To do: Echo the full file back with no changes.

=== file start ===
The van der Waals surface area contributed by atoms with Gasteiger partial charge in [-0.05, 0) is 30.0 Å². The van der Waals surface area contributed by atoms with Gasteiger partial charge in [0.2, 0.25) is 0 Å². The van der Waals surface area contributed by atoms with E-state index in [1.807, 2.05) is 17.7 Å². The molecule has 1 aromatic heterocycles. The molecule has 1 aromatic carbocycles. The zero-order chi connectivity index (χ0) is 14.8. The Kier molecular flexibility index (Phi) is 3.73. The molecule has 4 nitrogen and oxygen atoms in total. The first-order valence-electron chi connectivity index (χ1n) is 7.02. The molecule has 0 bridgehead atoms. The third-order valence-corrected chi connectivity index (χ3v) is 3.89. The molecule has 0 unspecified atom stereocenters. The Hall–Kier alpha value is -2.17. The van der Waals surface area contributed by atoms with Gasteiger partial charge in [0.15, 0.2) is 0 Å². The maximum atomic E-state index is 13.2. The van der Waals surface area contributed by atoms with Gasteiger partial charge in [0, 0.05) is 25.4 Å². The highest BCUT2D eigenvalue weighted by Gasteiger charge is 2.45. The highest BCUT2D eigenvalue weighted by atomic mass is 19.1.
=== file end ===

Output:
The van der Waals surface area contributed by atoms with Gasteiger partial charge in [-0.05, 0) is 30.0 Å². The van der Waals surface area contributed by atoms with Gasteiger partial charge in [0.2, 0.25) is 0 Å². The van der Waals surface area contributed by atoms with E-state index in [1.807, 2.05) is 17.7 Å². The molecule has 1 aromatic heterocycles. The molecule has 1 aromatic carbocycles. The zero-order chi connectivity index (χ0) is 14.8. The Kier molecular flexibility index (Phi) is 3.73. The molecule has 4 nitrogen and oxygen atoms in total. The first-order valence-electron chi connectivity index (χ1n) is 7.02. The molecule has 0 bridgehead atoms. The third-order valence-corrected chi connectivity index (χ3v) is 3.89. The molecule has 0 unspecified atom stereocenters. The Hall–Kier alpha value is -2.17. The van der Waals surface area contributed by atoms with Gasteiger partial charge in [0.15, 0.2) is 0 Å². The maximum atomic E-state index is 13.2. The van der Waals surface area contributed by atoms with Gasteiger partial charge in [0, 0.05) is 25.4 Å². The highest BCUT2D eigenvalue weighted by Gasteiger charge is 2.45. The highest BCUT2D eigenvalue weighted by atomic mass is 19.1.